Cyber-Bullying: A Deadly Trend among Teens
Two Missing Teens end in Tragedy

Another Missing Teen in San Diego. How do we keep our kids safe?

Chelsea King


Chelsea King is a beautiful, 17 year old girl with her whole life ahead of her.  Chelsea is an honor student at Poway High and a member of the San Diego Youth Symphony. She is a cross country runner, a talented musician and well liked among her peers.  Chelsea was in the midst of choosing a college after her graduation in May of this year but suddenly, she was gone. One day after school Chelsea decided to take a run alone on the trails of Rancho Bernardo Community Park near Lake Hodge.  She has not been seen or heard from since.  Since Chelsea’s disappearance, volunteers and authorities have been vigilantly searching for the teen as far away as San Bernardino and Santa Barbara counties while lifeguards scour the San Diego coast line.  Chelsea’s parents are devastated and are in shock that their beloved daughter is missing.  Dan Schaitel, Chelsea’s cross-country coach, said that “the children are well-versed, especially the girls, to never go on a run by themselves,” So why did Chelsea decide to run on her own even though she knew it wasn’t safe?  Did Chelsea really believe it would be dangerous to run without a companion or did she actually think that nothing bad could happen to her within this seemingly perfect community?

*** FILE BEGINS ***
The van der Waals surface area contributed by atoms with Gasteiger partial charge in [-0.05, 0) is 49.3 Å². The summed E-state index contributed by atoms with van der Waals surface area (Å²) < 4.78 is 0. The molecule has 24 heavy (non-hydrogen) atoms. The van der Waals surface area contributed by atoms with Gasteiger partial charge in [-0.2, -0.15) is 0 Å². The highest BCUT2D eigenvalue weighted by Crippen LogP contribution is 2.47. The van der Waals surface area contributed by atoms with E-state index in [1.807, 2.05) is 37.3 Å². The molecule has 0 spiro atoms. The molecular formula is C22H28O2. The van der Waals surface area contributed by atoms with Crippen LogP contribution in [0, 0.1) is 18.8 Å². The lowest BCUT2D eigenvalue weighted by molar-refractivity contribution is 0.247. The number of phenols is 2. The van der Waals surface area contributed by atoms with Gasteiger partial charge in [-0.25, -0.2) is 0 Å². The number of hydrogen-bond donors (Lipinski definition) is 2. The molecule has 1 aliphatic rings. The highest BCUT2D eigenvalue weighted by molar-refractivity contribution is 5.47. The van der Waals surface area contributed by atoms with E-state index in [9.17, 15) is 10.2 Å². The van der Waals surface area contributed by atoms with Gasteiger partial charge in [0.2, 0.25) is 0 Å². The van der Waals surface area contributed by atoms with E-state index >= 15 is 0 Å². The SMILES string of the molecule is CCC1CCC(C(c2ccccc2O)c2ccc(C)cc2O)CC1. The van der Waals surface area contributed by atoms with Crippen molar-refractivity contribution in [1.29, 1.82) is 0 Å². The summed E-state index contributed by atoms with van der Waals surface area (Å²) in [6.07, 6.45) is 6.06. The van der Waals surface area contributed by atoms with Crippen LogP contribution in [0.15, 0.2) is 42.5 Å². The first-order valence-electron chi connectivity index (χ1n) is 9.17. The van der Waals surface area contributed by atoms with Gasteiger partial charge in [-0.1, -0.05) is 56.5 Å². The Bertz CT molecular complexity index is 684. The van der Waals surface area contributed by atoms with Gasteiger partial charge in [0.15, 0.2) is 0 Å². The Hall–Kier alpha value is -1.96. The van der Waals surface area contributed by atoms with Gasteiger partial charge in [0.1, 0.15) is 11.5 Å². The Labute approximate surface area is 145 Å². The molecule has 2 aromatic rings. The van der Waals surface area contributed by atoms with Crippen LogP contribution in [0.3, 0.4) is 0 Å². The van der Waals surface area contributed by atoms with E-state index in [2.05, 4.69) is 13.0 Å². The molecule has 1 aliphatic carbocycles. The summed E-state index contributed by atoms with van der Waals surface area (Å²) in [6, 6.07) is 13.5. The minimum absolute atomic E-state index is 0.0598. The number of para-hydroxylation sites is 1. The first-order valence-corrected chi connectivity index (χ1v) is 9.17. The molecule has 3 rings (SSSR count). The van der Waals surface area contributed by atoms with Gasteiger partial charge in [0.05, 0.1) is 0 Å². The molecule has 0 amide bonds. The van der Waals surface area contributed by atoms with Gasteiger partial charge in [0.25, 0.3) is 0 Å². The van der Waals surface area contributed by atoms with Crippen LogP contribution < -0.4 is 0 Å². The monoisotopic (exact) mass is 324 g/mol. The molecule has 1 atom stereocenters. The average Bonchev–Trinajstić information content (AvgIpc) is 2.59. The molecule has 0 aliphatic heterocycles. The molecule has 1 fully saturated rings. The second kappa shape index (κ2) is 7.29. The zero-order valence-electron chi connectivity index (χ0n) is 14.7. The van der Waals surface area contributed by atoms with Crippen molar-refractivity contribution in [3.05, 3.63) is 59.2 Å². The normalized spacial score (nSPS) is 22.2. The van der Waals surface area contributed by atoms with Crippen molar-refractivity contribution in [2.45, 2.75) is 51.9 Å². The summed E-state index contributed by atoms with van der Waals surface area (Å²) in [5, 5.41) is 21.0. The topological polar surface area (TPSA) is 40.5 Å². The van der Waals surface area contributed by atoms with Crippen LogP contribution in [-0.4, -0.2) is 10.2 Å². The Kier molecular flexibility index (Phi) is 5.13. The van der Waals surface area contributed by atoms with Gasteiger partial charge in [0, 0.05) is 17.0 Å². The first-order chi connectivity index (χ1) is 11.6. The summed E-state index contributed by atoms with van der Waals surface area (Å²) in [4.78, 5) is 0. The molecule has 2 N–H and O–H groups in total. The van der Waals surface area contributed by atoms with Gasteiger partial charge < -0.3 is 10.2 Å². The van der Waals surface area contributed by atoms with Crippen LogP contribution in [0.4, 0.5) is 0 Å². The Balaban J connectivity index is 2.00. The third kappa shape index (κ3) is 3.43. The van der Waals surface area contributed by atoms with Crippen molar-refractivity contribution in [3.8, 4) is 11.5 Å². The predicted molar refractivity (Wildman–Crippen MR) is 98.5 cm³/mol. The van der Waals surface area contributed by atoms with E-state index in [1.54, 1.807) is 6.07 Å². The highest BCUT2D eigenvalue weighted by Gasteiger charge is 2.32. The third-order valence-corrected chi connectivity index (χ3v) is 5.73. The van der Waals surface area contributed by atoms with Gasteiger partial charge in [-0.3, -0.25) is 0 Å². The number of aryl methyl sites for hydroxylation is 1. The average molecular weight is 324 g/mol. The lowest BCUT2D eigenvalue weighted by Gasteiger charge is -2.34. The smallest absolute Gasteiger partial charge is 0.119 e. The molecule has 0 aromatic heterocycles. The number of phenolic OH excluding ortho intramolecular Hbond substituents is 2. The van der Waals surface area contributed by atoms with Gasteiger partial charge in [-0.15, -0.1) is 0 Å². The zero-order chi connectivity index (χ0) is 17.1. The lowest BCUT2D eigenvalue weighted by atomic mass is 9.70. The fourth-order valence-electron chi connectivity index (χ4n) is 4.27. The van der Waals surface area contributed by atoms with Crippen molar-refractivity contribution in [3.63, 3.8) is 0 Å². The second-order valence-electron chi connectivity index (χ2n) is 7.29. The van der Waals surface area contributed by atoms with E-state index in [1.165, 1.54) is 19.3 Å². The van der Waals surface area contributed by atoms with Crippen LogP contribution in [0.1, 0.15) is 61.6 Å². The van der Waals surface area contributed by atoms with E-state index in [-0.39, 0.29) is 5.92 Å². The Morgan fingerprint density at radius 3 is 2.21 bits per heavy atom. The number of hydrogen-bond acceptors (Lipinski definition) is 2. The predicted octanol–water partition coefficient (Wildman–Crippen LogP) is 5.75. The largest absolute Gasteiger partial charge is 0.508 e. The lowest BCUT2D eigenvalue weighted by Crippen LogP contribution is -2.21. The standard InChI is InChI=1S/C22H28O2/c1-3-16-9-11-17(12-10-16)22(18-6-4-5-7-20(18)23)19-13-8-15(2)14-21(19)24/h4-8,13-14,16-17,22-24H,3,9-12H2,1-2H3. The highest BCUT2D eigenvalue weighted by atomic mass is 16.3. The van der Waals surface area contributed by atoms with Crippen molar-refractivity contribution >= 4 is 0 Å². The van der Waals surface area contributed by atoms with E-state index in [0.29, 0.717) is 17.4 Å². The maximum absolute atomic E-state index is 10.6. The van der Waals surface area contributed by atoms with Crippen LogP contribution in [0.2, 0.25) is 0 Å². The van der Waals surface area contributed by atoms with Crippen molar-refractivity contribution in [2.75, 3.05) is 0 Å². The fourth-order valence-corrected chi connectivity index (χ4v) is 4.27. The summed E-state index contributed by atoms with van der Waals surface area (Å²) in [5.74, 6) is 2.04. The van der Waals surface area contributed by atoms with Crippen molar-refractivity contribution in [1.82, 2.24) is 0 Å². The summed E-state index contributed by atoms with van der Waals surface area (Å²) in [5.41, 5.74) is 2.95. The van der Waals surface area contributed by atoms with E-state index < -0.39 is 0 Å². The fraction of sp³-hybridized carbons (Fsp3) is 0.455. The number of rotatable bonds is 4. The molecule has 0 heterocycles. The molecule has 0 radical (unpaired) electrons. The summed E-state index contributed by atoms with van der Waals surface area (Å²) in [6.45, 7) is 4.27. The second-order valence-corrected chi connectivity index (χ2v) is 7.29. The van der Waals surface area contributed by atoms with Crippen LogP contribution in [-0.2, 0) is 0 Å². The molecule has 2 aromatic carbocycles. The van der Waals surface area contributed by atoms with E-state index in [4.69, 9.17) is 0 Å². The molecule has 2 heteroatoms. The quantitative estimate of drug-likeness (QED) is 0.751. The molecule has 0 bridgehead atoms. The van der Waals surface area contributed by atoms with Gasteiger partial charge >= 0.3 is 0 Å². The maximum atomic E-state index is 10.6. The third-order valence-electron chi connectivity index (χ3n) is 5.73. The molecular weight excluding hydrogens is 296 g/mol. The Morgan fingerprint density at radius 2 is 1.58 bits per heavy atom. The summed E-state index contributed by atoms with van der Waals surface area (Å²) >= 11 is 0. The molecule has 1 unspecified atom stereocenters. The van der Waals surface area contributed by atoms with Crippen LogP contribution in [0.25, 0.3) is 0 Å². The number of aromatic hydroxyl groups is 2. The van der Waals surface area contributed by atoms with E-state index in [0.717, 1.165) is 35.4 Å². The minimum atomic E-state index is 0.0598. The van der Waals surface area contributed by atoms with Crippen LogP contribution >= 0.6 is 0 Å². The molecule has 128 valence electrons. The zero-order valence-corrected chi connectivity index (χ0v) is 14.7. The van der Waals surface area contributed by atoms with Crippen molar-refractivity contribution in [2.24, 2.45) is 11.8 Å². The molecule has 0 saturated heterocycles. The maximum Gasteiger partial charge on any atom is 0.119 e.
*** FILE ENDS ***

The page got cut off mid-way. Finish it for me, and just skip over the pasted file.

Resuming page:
I have lived in San Diego for almost 20 years, and I am consistently amazed with the “it will never happen to me” attitude among the people who live in this county.  I am a parent of two children and from the time they were old enough to understand, my husband and I have drummed into their heads to never walk anywhere by themselves and to never EVER talk to strangers.   I don’t understand the mentality that because we are living in Southern California, life here is as perfect as the weather – NOT.  San Diego is no longer the sleepy bedroom community of 40 years ago where over development, and over population didn’t exist.  San Diego of the past was a small town, a quiet and inexpensive suburbia that exemplified Southern California paradise.  San Diego today is a border city with border city issues.  The flow of guns and drugs has spilled over from our neighbors to the South as well as the increased traffic of undocumented immigrants.  According to a study from the Violent Crimes Institute, 139,000 sex crimes are annually committed by illegal aliens, a demographic that occupies a fair-sized portion of San Diego County. On top of that there are over 115,000 registered sex offenders in California alone, ranking the state as the 9th highest US per Capita (National Sex Offender List).  Information and the residence of these sex offenders are available at http://www.familywatchdog.us